Tuesday, August 15, 2017

Forged In Fire

One of the most astonishing things about T as he's become a young man recently is the depth of his compassion. He has little patience for petty complaints, suffering, as he does, from an excess of life experience and perspective. In fact, he cuts short superficial venting (except on what he has designated "Mother/Son Venting Night", which happens on Tuesdays, and has two ground rules: no advice, no criticism--also, I have to buy dinner). However, when someone's number is truly up and they are suffering one of life's deeper indignities, his compassion and empathy are unequaled.

I had the occasion to witness this gift in action just recently, as my mother-in-law is dying now of late-stage Alzheimer's. She has entirely lost (or perhaps given up) her powers of speech. She communicates through gestures, or sits silent. I'm not at all sure she knows who I am. Last time I saw her, she cawed in surprise and backed away. But she remembers T. (The reason, I think, is that about a decade ago, she was struggling to adjust to being T's grandmother. She simply didn't understand foster care or older child adoption. Tim, my partner, had uncharacteristically sharp words for her. Like many a mother, she was keenly attuned to her son's disappointment in her, and she made an immediate adjustment to embrace T as our son and her (first) grandson. From that point on, she has shown T unmitigated affection.) Even in her increasing mental isolation, she lights up when she sees T. We visited last weekend and she ran to embrace him. She even teared up when she said good-bye to him the next day, which is the first real display of emotion we've seen from her in quite some time.

But what I meant to describe here isn't her affection for T, but rather, his deep empathy for her and for my father-in-law. T has a universal perspective and a true compassion for those who are dependent and isolated, particularly the elderly. He works as a nurse assistant, and he tells us on a weekly basis how much he loves his job, and how much the vow that nurse assistants take to protect the dignity of their patients means to him. With them, he enjoys his own position of gentle authority, and it makes him feel good to earn their trust.  With my mother-in-law, he drew on his professional expertise, and on the deep value he places in family loyalty. He altered his plans to be present for her birthday, and his very presence made it a special occasion for her.

Late in the evening while we were with my in-laws, my father-in-law, who was raised in poverty and lost his own mother at a young age, devolved into the depths of self-pity. He is emotionally repressed and, as such, he's not been able to fully confront that his wife is dying now. As we sat outside and talked, he expressed his frustration that his old age isn't as he envisioned it would be, and he complained about finding himself alone but encumbered. After an hour or so of this, my patience grew thin and I wanted to convince him to get some help in caring for his wife and get on with his life. T texted me from across the lawn as we sat talking. "He's not ready," he said. "He's struggling to accept what's happening. Now isn't the time. When he's ready to accept what's happening, we can talk to him about what to do next. Right now, just listen. He needs to vent. He doesn't have anyone he can talk to."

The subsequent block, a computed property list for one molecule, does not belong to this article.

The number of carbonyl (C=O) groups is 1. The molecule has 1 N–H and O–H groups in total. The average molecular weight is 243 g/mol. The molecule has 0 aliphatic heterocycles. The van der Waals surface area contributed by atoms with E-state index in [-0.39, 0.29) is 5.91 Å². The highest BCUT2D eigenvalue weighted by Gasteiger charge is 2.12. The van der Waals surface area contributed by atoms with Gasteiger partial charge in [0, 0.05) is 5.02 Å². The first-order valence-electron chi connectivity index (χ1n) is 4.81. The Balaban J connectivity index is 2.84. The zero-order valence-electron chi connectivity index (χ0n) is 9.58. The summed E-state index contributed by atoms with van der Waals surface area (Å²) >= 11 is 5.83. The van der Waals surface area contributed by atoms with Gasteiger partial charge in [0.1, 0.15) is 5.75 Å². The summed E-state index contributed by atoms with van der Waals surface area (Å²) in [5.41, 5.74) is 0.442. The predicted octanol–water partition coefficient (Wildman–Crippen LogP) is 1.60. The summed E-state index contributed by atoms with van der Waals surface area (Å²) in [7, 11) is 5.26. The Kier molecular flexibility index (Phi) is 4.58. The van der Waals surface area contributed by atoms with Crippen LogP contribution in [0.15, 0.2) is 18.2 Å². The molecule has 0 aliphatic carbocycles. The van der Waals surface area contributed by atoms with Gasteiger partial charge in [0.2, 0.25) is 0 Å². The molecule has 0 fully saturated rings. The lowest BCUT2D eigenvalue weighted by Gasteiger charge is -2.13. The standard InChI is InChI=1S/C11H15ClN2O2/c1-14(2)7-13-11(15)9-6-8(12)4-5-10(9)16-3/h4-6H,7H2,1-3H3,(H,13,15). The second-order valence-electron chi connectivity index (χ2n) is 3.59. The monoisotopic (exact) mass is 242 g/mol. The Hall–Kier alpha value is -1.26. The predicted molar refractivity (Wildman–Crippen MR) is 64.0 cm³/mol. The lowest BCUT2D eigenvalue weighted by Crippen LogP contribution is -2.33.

I was humbled by his words, and by his selflessness. I was impressed by the extent of his patience and the depth of his wisdom. And of course he was right.

Amazing. The next day, he was back to acting like a kid, whining and demanding snacks from the back seat of the car, dancing to the music on the car stereo as we sat in traffic. He is a thousand year-old soul wrapped in the still immature body of a young man. I always knew and treasured his compassion. But after nearly a decade of being one of his mothers and his fellow-traveler, and sharing some significant measure of the loss he's endured, I understand him more, and, at the same time, I am more awed by his ability to turn suffering into a selfless and unpretentious generosity toward others in their moment of greatest weakness.

1 comment:

Jennifer Kennedy said...

I just found your blog this evening and have read a number of your entries. The range of emotions I've felt as I've read tonight is incredible. Heartbreaking and uplifting, agonizing and joyful and I'm so glad I came across it. This past Saturday my husband and I met the young man, who will become our son, for the first time. He is 15. We will be first time parents at 36 and 43. We know there will be a honeymoon and testing and grief and loss and everything else under the sun. We know that some of it will be painful and some will be wondrous, but all will be worth it. I'm so glad T has gotten to a place where he is comfortable and becoming the young man he was meant to be. Thank you so much for sharing your joy and pain. From someone 3 days into this journey, you words have been insightful, significant and so filled with hope.

Jennifer

 
Site Meter